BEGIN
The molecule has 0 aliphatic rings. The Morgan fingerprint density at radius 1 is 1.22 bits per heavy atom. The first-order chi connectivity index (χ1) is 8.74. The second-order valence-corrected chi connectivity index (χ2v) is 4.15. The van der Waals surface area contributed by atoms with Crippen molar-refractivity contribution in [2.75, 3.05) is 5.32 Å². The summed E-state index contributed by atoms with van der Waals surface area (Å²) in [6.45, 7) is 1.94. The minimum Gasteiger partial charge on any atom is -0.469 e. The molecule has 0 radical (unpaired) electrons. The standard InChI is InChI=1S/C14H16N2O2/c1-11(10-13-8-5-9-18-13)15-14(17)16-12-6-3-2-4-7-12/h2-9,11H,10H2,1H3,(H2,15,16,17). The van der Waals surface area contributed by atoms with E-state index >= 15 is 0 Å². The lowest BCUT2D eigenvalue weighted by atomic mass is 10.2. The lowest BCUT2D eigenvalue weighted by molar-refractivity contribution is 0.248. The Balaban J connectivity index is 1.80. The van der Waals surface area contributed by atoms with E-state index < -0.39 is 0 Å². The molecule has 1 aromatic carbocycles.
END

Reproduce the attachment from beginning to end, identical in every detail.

The molecule has 0 aliphatic rings. The Morgan fingerprint density at radius 1 is 1.22 bits per heavy atom. The first-order chi connectivity index (χ1) is 8.74. The second-order valence-corrected chi connectivity index (χ2v) is 4.15. The van der Waals surface area contributed by atoms with Crippen molar-refractivity contribution in [2.75, 3.05) is 5.32 Å². The summed E-state index contributed by atoms with van der Waals surface area (Å²) in [6.45, 7) is 1.94. The minimum Gasteiger partial charge on any atom is -0.469 e. The molecule has 0 radical (unpaired) electrons. The standard InChI is InChI=1S/C14H16N2O2/c1-11(10-13-8-5-9-18-13)15-14(17)16-12-6-3-2-4-7-12/h2-9,11H,10H2,1H3,(H2,15,16,17). The van der Waals surface area contributed by atoms with E-state index >= 15 is 0 Å². The lowest BCUT2D eigenvalue weighted by atomic mass is 10.2. The lowest BCUT2D eigenvalue weighted by molar-refractivity contribution is 0.248. The Balaban J connectivity index is 1.80. The van der Waals surface area contributed by atoms with E-state index < -0.39 is 0 Å². The molecule has 1 aromatic carbocycles.